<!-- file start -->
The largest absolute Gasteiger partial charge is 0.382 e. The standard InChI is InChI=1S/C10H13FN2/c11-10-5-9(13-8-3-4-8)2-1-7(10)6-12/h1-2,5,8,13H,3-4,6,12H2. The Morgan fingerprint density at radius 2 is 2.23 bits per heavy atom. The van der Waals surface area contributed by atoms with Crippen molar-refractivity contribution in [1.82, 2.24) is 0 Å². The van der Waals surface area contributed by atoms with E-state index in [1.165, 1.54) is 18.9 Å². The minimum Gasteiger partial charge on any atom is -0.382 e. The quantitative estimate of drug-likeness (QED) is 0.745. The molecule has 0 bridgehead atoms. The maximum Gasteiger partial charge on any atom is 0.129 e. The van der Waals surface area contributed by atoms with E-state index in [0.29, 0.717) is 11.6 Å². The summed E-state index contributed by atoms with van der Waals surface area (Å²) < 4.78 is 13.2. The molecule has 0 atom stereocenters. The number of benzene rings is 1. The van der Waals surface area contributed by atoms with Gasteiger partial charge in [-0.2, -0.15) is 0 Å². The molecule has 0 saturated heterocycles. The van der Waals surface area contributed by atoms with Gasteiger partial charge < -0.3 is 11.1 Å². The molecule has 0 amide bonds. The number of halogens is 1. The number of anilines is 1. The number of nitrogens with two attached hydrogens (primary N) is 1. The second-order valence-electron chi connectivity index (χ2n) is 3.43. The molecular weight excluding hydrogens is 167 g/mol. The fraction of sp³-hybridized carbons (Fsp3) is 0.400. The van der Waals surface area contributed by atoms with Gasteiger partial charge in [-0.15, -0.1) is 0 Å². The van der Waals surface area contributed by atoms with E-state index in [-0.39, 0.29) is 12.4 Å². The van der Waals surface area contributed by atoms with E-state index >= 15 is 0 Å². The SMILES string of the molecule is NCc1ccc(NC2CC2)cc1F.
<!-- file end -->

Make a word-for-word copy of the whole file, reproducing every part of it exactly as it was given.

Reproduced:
The largest absolute Gasteiger partial charge is 0.382 e. The standard InChI is InChI=1S/C10H13FN2/c11-10-5-9(13-8-3-4-8)2-1-7(10)6-12/h1-2,5,8,13H,3-4,6,12H2. The Morgan fingerprint density at radius 2 is 2.23 bits per heavy atom. The van der Waals surface area contributed by atoms with Crippen molar-refractivity contribution in [1.82, 2.24) is 0 Å². The van der Waals surface area contributed by atoms with E-state index in [1.165, 1.54) is 18.9 Å². The minimum Gasteiger partial charge on any atom is -0.382 e. The quantitative estimate of drug-likeness (QED) is 0.745. The molecule has 0 bridgehead atoms. The maximum Gasteiger partial charge on any atom is 0.129 e. The van der Waals surface area contributed by atoms with E-state index in [0.29, 0.717) is 11.6 Å². The summed E-state index contributed by atoms with van der Waals surface area (Å²) < 4.78 is 13.2. The molecule has 0 atom stereocenters. The number of benzene rings is 1. The van der Waals surface area contributed by atoms with Gasteiger partial charge in [-0.2, -0.15) is 0 Å². The molecule has 0 saturated heterocycles. The van der Waals surface area contributed by atoms with Gasteiger partial charge < -0.3 is 11.1 Å². The molecule has 0 amide bonds. The number of halogens is 1. The number of anilines is 1. The number of nitrogens with two attached hydrogens (primary N) is 1. The second-order valence-electron chi connectivity index (χ2n) is 3.43. The molecular weight excluding hydrogens is 167 g/mol. The fraction of sp³-hybridized carbons (Fsp3) is 0.400. The van der Waals surface area contributed by atoms with Gasteiger partial charge in [-0.15, -0.1) is 0 Å². The van der Waals surface area contributed by atoms with E-state index in [-0.39, 0.29) is 12.4 Å². The van der Waals surface area contributed by atoms with E-state index >= 15 is 0 Å². The SMILES string of the molecule is NCc1ccc(NC2CC2)cc1F.